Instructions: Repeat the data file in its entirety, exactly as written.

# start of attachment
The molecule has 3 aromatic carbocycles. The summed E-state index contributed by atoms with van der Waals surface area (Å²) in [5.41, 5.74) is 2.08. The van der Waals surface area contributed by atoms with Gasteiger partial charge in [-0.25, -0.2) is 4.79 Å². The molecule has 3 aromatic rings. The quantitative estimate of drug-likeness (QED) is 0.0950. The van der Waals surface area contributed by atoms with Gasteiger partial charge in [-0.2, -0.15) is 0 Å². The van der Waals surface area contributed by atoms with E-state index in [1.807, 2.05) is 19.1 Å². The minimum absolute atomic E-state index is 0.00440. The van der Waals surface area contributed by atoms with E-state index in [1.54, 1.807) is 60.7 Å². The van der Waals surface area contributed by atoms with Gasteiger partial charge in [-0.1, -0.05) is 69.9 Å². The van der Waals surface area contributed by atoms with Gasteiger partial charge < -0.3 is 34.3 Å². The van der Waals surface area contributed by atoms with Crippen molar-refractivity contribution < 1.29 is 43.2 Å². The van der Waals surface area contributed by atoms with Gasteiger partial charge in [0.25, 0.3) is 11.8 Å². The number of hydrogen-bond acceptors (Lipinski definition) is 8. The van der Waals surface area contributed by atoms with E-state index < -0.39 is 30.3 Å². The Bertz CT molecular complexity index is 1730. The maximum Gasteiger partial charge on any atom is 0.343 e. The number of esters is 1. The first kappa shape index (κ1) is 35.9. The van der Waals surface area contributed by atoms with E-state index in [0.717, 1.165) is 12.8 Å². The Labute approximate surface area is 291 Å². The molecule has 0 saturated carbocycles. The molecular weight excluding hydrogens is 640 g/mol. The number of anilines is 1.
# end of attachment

The molecule has 3 aromatic carbocycles. The summed E-state index contributed by atoms with van der Waals surface area (Å²) in [5.41, 5.74) is 2.08. The van der Waals surface area contributed by atoms with Gasteiger partial charge in [-0.25, -0.2) is 4.79 Å². The molecule has 3 aromatic rings. The quantitative estimate of drug-likeness (QED) is 0.0950. The van der Waals surface area contributed by atoms with Gasteiger partial charge in [-0.2, -0.15) is 0 Å². The van der Waals surface area contributed by atoms with E-state index in [1.807, 2.05) is 19.1 Å². The minimum absolute atomic E-state index is 0.00440. The van der Waals surface area contributed by atoms with E-state index in [1.54, 1.807) is 60.7 Å². The van der Waals surface area contributed by atoms with Gasteiger partial charge in [-0.1, -0.05) is 69.9 Å². The van der Waals surface area contributed by atoms with Gasteiger partial charge < -0.3 is 34.3 Å². The van der Waals surface area contributed by atoms with Crippen molar-refractivity contribution < 1.29 is 43.2 Å². The van der Waals surface area contributed by atoms with Gasteiger partial charge in [0.25, 0.3) is 11.8 Å². The number of hydrogen-bond acceptors (Lipinski definition) is 8. The van der Waals surface area contributed by atoms with E-state index < -0.39 is 30.3 Å². The Bertz CT molecular complexity index is 1730. The maximum Gasteiger partial charge on any atom is 0.343 e. The number of esters is 1. The first kappa shape index (κ1) is 35.9. The van der Waals surface area contributed by atoms with E-state index in [0.717, 1.165) is 12.8 Å². The Labute approximate surface area is 291 Å². The molecule has 0 saturated carbocycles. The molecular weight excluding hydrogens is 640 g/mol. The number of anilines is 1.